Ex-RBA head of research turned chief economist at the Centre for Independent Studies, Peter Tulip, has backed bringing forward stage 3 tax cuts, arguing they are the best way to stimulate growth:
The best way it could get the economy growing faster was through tax cuts, he said, and that included bringing forward the stage 3 tax cuts.
“We do need extra tax cuts because we do need extra fiscal stimulus. That means bring forward the stage 3 tax cuts,” he said.
“Bringing forward those tax cuts doesn’t do any damage to the budget. The damage has already been done.”
Under the stage 3 tax cuts, the threshold for the top marginal tax rate would be lifted to $200,000 (from $180,000 currently). The 37% tax rate would also be lifted. And the cost to the budget was estimated by Deloitte Access Economics director Chris Richardson to be around $17 billion when the tax cuts took effect in 2024-25.
Here is a genuine question for Peter Tulip. How are tax cuts for high income earners the best use of scarce public funds? Experience shows that when you give extra money to wealthy people, they will ‘throw it on the pile’ and save it. By contrast, when you give extra money to poor people, it is likely to be spent.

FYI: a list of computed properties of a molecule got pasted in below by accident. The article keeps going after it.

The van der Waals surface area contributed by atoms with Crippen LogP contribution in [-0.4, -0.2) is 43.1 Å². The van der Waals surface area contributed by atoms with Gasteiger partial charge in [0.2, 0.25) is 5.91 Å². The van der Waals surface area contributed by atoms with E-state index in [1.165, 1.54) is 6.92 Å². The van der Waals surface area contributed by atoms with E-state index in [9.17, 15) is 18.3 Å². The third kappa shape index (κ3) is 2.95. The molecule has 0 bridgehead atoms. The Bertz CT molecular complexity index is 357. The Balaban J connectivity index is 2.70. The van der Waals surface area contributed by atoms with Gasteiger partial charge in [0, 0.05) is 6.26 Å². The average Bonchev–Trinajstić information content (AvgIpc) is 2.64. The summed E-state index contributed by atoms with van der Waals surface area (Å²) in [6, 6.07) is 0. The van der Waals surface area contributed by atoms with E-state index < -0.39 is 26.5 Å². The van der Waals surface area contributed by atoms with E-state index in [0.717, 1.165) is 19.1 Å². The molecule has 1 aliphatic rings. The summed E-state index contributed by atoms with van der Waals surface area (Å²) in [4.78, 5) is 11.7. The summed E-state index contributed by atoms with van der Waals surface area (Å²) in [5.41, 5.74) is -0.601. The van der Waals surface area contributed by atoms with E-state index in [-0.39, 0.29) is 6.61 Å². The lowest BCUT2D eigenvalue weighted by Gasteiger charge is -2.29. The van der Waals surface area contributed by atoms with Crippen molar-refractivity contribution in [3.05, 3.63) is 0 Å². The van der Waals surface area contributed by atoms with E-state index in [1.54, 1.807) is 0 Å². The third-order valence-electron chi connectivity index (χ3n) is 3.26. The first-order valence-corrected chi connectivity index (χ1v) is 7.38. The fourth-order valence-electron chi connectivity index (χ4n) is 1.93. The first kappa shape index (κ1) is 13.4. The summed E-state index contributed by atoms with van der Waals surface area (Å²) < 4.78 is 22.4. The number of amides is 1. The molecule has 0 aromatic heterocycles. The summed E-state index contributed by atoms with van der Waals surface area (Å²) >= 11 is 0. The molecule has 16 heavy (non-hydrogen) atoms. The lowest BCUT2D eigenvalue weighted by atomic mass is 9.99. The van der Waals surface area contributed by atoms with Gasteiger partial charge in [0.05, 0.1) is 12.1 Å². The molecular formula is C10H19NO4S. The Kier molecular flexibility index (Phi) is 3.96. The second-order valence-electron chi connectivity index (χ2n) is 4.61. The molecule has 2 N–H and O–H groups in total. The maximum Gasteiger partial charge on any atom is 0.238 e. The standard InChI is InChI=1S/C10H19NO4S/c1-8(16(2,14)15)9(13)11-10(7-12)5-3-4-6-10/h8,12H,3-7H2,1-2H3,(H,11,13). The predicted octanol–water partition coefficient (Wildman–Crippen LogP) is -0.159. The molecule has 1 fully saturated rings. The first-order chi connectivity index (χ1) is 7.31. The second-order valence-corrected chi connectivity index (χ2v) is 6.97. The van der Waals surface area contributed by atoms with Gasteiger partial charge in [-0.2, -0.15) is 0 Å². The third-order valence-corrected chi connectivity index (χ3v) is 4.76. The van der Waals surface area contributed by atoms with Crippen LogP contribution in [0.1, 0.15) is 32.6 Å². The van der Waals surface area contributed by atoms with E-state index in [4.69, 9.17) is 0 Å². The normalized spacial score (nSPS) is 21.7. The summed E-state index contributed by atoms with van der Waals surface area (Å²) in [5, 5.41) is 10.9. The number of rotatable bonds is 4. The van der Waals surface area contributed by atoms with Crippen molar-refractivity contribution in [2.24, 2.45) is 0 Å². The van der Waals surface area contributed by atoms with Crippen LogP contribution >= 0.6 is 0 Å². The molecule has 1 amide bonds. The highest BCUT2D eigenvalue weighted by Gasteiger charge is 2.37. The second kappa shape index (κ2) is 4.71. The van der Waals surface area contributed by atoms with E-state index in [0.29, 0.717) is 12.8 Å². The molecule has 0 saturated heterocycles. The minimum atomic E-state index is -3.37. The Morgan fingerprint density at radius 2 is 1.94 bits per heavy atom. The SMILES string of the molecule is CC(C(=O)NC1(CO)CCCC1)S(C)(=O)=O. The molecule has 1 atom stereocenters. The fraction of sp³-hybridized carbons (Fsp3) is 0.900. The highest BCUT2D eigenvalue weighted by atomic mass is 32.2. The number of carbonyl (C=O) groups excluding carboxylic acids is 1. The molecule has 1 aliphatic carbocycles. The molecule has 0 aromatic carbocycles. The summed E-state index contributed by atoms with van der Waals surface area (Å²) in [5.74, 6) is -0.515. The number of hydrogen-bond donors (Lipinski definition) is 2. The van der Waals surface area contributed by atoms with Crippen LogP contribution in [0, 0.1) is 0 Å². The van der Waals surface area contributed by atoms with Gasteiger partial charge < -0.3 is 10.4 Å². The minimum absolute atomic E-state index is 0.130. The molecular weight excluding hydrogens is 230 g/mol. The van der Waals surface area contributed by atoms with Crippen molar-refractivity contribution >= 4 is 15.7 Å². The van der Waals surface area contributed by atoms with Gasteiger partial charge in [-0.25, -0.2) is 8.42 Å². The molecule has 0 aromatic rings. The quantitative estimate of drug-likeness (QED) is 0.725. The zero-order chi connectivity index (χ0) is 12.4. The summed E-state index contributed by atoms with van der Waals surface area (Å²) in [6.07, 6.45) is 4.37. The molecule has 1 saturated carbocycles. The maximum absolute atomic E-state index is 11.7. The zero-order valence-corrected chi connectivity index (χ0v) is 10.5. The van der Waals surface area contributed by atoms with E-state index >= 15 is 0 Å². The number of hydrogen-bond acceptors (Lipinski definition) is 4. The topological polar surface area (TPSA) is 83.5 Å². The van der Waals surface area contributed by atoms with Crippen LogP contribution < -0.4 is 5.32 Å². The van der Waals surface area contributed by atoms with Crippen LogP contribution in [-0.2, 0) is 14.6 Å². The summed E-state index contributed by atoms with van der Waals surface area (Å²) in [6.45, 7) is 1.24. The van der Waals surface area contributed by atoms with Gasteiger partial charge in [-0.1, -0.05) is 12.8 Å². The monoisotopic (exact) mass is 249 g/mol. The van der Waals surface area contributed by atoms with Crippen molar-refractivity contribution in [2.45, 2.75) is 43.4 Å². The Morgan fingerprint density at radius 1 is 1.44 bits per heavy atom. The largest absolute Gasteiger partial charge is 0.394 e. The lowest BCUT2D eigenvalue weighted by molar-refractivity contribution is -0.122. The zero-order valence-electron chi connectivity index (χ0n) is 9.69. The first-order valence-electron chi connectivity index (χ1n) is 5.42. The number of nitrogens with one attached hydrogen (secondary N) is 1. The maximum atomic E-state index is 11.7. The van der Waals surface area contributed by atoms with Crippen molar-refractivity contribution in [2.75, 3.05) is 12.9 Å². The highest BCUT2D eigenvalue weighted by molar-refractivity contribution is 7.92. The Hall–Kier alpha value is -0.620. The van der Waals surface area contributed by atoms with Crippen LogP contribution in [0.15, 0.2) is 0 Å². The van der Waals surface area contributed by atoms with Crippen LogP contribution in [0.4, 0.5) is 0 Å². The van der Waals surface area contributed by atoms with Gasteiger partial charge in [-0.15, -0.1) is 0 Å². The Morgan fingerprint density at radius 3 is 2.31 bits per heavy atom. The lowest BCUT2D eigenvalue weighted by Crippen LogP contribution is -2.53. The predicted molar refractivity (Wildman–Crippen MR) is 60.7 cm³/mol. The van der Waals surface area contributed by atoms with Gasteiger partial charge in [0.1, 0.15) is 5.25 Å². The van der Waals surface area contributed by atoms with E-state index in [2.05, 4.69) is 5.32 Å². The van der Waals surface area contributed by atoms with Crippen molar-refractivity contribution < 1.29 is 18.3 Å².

Therefore, if the goal is to stimulate the economy, surely it is better target assistance at the poor, for example via lifting JobSeeker, as well as investing directing in economic and social infrastructure?
These measures would do far more to boost ‘jobs and growth’ than giving wealthy people more money. They would also help to lower inequality, rather than increase it.
Thirty years of empirical evidence shows that Peter Tulip’s beloved ‘trickle-down economics’ has failed. It’s time for Tulip to learn a new script.